Background Sugar-sweetened beverage (SSB) consumption has been associated with cardiometabolic risk. However, the association between total and type of SSB intake and incident cardiovascular disease (CVD) end points such as myocardial infarction, stroke, and revascularization is limited. Methods and Results We examined the prospective association of baseline SSB consumption with incident CVD in 106 178 women free from CVD and diabetes mellitus in the CTS (California Teachers Study), a cohort of female teachers and administrators, followed since 1995. SSBs were defined as caloric soft drinks, sweetened bottled waters or teas, and fruit drinks, and derived from a self-administered food frequency questionnaire. CVD end points were based on annual linkage with statewide inpatient hospitalization records. Cox proportional hazards models were used to assess the association between SSB consumption and incident CVD. A total of 8848 CVD incident cases were documented over 20 years of follow-up. After adjusting for potential confounders, we observed higher hazard ratios (HRs) for CVD (HR, 1.19; 95% CI, 1.06-1.34), revascularization (HR, 1.26; 95% CI, 1.04-1.54]), and stroke (HR, 1.21; 95% CI, 1.04-1.41) in women who consumed ≥1 serving per day of SSBs compared with rare/never consumers. We also observed a higher risk of CVD in women who consumed ≥1 serving per day of fruit drinks (HR, 1.42; 95% CI, 1.00-2.01 [P trend=0.021]) and caloric soft drinks (HR, 1.23; 95% CI, 1.05-1.44 [P trend=0.0002]), compared with rare/never consumers. Conclusions Consuming ≥1 serving per day of SSB was associated with CVD, revascularization, and stroke. SSB intake might be a modifiable dietary target to reduce risk of CVD among women.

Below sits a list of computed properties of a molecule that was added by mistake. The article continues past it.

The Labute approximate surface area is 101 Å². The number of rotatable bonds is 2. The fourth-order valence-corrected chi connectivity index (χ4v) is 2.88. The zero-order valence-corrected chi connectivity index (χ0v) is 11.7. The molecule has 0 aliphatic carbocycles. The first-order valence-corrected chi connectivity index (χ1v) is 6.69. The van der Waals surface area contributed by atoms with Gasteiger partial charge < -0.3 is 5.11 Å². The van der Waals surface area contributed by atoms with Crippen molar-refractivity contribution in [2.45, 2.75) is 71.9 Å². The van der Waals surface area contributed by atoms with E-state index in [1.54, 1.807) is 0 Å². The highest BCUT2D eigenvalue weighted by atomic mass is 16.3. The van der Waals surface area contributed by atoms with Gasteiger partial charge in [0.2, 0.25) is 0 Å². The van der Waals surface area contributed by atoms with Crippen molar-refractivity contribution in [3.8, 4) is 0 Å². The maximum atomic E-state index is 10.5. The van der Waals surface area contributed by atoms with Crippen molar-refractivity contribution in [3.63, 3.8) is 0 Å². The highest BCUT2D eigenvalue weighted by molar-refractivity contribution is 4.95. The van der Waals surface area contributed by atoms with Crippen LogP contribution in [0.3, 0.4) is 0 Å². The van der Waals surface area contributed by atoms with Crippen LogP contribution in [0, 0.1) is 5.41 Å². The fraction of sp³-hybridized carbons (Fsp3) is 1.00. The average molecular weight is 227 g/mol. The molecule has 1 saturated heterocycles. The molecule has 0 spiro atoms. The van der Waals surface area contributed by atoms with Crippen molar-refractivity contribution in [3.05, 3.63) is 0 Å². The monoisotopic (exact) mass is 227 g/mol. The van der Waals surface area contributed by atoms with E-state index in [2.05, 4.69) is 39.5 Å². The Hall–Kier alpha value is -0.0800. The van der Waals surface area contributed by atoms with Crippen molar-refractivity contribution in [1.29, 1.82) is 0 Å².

Keywords: cardiovascular disease; nutritional epidemiology; observational study; sugar‐sweetened beverages.